Views Wales

North Wales: Getting lost on Tryfan

‘A climbing trip to Wales is inevitably an unexpected adventure.’ Those were my thoughts as I stood completely lost on the top of a mountain, contemplating the scramble down and wondering if we should use the rope as protection for this bit…

We came to Wales for a long weekend at the end of April, when the weather is really hit and miss, hoping for the best. The plan between me and my climbing partner Valentina was to do some easy trad routes on Little Tryfan (which was conveniently located just outside our hut!), and then jump on a longer multi-pitch route later that day or the next. The weather forecast was looking worse for days two and three, so we were hoping to get a lot of climbing done on the first day.

Naturally, Wales had different plans for us…

Little Tryfan
Little Tryfan

After a play around on Little Tryfan (pictured above), we decided it was time to move on to Tryfan proper and do a multi-pitch route that day. By this point, though, our other climbing buddies had already gone up, so we decided to follow them. 

The guidebook wasn’t very clear with directions of how to get to the bottom of the routes, so we asked a climber at the crag how to get to the ”Heather Ledge’, where the multi-pitches begin. “I never manage to find the Heather ledge,” he said. “When you’re on it you don’t realise you’re on it.” 

That was an encouraging start. “Well, what’s the worst that could happen?” we shrugged, and headed off anyway. The book told us to go along a path until we reach a fence, then turn right until we reach a steep gully. So we set off in the direction we thought we were supposed to be going in. After about half an hour Valentina, who was leading the way with guidebook in hand, turned to me and said: “Can I ask you something? What the hell is a gully?” I had to admit with shame that I didn’t really know exactly what it was either. We laughed, and then continued looking for the gully…

Scrambling
Scrambling

It turned out we were going in the entirely wrong direction, when after 2 hours of traipsing up the mountain we had to admit we were completely lost, and exhausted from carrying the whole trad rack (several kilos of heavy metal) and our 60m rope on our backs. Not your usual walk up a hill! 

We found some hikers, who confirmed that we were, indeed, on the completely wrong side of the mountain. “Just go straight from here and then turn right and you’ll get there,” they said.

Easier said than done…another hour of scrambling over heather, (which covers the entire mountain, by the way, not just the elusive ledge), and muddy puddles, and we weren’t much closer to anything that resembled a ledge (or rather, everything looked like it might be THE ledge).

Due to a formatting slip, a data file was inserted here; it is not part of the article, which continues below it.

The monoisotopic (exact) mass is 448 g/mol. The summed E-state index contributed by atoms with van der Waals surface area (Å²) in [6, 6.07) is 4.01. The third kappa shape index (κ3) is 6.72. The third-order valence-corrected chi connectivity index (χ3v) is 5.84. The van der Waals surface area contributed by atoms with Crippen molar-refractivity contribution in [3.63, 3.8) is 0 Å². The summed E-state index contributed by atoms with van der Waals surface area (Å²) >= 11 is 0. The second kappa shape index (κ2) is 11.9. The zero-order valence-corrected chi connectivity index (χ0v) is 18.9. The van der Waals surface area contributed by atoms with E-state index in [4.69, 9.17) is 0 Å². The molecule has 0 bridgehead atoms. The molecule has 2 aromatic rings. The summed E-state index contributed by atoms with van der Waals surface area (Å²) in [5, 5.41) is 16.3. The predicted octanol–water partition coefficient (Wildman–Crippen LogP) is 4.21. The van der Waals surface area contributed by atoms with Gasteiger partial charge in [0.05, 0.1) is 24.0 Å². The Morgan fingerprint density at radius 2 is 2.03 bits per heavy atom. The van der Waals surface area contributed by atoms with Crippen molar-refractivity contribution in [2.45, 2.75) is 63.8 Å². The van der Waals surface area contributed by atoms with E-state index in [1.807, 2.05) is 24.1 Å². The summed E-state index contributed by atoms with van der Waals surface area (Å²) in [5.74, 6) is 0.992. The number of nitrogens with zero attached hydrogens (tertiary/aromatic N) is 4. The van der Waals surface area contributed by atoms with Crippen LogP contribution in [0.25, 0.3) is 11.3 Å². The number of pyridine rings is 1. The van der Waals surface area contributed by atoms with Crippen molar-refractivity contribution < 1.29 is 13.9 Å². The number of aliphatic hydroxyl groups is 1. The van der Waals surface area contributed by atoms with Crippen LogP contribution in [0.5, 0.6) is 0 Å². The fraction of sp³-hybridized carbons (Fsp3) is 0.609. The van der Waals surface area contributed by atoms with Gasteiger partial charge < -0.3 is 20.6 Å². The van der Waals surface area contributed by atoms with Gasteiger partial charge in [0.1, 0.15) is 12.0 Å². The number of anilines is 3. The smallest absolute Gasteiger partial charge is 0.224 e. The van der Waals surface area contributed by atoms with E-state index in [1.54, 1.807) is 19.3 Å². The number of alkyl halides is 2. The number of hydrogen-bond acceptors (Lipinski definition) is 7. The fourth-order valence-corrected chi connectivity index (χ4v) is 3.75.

In desperation, we look up at the top of the mountain and suddenly saw two of our friends, waving at us frantically. But the feeling of elation at having located them lasted only a few seconds, until we realised they were still pretty far away, and by the time we finally made it to the (by now almost mythical!) ledge, it would probably be too late to start a multi-pitch route, which usually take upwards of 3 hours for three pitches, especially for someone with relatively little previous experience, like us.

Top of Tryfan
Top of Tryfan

When we finally arrived on the ledge, it was going on 4pm. A long route would have been a push at this stage, but we were both so exhausted that climbing of any sort was out of the question anyway. We stood and looking up longingly at the rock, and were then forced to trudge back down, slightly defeated by Tryfan. The journey down took another hour and a half of scrambling and sinking into wet ground. When we reached the bottom of the mountain we both collapsed on the grass and lay there in the sunshine, which was thankfully still blasting, unaware that our bottoms were getting wet from the soaked ground underneath us. 

Needless to say the day was a bit of a disappointment, though if we had originally set out for a scramble, it would have been wonderful! But when you go on a climbing trip, you want to climb, and even if the day has been a good one, the lack of climbing real rock leaves you with a bitter taste of disappointment, which even the wine that night failed to fully dislodge. 

That first day reminded me, however, to temper my expectations, especially when I’m going to Wales, and keep an open mind. Yes, it could have been an amazing day of climbing, but equally we could have got stuck and needed rescue, which would have been very embarrassing. So in the grand scheme of things, it wasn’t such a bad outcome. And we still had two more days left…

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